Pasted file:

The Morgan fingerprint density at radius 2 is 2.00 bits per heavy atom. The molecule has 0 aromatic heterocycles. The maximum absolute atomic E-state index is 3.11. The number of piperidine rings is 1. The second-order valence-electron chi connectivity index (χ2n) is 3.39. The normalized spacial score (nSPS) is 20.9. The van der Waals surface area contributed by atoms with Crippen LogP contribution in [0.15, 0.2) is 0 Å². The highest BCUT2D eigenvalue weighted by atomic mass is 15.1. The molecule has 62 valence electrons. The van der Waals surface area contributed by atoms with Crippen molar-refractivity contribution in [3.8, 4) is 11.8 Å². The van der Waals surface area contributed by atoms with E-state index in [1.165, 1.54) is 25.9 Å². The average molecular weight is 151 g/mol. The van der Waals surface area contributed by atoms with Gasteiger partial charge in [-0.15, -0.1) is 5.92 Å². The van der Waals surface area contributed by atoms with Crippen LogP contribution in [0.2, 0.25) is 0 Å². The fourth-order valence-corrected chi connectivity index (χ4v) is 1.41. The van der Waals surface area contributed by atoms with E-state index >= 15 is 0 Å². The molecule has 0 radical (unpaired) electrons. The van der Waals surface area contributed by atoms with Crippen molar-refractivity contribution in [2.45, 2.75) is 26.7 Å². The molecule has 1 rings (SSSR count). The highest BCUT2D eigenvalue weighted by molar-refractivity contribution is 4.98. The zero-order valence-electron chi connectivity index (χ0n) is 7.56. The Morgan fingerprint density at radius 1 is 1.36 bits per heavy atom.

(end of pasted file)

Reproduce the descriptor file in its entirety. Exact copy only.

The Morgan fingerprint density at radius 2 is 2.00 bits per heavy atom. The molecule has 0 aromatic heterocycles. The maximum absolute atomic E-state index is 3.11. The number of piperidine rings is 1. The second-order valence-electron chi connectivity index (χ2n) is 3.39. The normalized spacial score (nSPS) is 20.9. The van der Waals surface area contributed by atoms with Crippen LogP contribution in [0.15, 0.2) is 0 Å². The highest BCUT2D eigenvalue weighted by atomic mass is 15.1. The molecule has 62 valence electrons. The van der Waals surface area contributed by atoms with Crippen molar-refractivity contribution in [3.8, 4) is 11.8 Å². The van der Waals surface area contributed by atoms with E-state index in [1.165, 1.54) is 25.9 Å². The average molecular weight is 151 g/mol. The van der Waals surface area contributed by atoms with Gasteiger partial charge in [-0.15, -0.1) is 5.92 Å². The van der Waals surface area contributed by atoms with Crippen LogP contribution in [0.2, 0.25) is 0 Å². The fourth-order valence-corrected chi connectivity index (χ4v) is 1.41. The van der Waals surface area contributed by atoms with E-state index >= 15 is 0 Å². The molecule has 0 radical (unpaired) electrons. The van der Waals surface area contributed by atoms with Crippen molar-refractivity contribution in [2.45, 2.75) is 26.7 Å². The molecule has 1 rings (SSSR count). The highest BCUT2D eigenvalue weighted by molar-refractivity contribution is 4.98. The zero-order valence-electron chi connectivity index (χ0n) is 7.56. The Morgan fingerprint density at radius 1 is 1.36 bits per heavy atom.